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Archive for December, 2012

A Message and a Prayer for the New Year

As we celebrate the faithfulness of God in 2012 and look forward to a new year, we thought the message in this short video from John Piper would be a fitting reminder and encouragement:

We also appreciated Trevin Wax’s adaptation of Jonathan Edwards’ first 21 resolutions as a prayer for the new year.

Life is short, and we pray that we will not waste even a day of this coming year. Will you pray with us to that end?

Related Posts:

December 31, 2012 | Posted in: AAA - BLOG UPDATE,Life & Doctrine,Sanctification,The Christian Life,Video | Author: Lindsay Tully @ 8:00 am | 0 Comments »

Thanks, Christmas Spirit, & New Year’s Resolutions

A guest post by Jessica Thompson

During this time of reflection on the last year, trying to figure out what to be thankful for each day of November, and also trying to be properly respectful of the true meaning of Christmas—my sense of failure, and alternately pride, grows in fertile soil. I fight with thoughts of “I really should be more grateful” and “I failed at my last 20 New Year’s resolutions” and “why doesn’t the incarnation make me fall to my knees?” mixed in with “why can’t people see Christmas is all about Jesus” and “look at those people pushing and shoving to get the Black Friday deals with greed spilling from their heart.” I can get pretty wrapped up in the me of everything.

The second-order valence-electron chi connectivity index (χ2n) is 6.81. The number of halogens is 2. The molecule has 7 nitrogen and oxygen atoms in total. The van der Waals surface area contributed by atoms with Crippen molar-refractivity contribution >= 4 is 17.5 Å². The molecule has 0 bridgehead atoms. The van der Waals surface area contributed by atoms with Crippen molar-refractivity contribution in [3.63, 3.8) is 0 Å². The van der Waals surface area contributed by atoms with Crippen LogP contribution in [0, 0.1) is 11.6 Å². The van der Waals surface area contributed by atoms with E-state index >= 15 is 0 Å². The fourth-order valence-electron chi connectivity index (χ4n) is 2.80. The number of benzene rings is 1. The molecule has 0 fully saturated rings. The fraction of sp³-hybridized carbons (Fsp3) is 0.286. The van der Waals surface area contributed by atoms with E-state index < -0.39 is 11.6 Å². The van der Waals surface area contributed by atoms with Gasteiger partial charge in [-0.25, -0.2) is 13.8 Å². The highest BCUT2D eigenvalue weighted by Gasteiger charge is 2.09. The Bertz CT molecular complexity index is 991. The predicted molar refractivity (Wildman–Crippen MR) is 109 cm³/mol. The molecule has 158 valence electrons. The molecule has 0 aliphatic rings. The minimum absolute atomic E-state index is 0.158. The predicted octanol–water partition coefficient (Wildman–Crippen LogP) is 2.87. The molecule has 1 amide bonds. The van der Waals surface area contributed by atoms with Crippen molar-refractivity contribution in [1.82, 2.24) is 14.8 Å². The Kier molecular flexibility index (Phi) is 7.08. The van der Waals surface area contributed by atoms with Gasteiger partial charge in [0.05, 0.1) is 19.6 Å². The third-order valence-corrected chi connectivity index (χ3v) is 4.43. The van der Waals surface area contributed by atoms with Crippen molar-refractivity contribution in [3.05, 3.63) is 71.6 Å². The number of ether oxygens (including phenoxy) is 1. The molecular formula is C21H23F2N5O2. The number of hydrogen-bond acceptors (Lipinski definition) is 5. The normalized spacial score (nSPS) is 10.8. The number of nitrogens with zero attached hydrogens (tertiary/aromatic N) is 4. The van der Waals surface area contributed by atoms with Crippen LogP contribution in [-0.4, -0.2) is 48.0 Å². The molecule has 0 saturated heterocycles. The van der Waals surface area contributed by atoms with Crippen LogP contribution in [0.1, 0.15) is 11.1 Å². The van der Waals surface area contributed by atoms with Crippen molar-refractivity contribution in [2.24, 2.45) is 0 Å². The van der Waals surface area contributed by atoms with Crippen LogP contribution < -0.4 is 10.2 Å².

One of my favorite tweets of 2012 came on New Year’s Day from my pastor. It read, “Feel like a jerk? Take heart, you’re a lot worse than you think. Good thing Jesus paid the whole bill. Happy New Year.”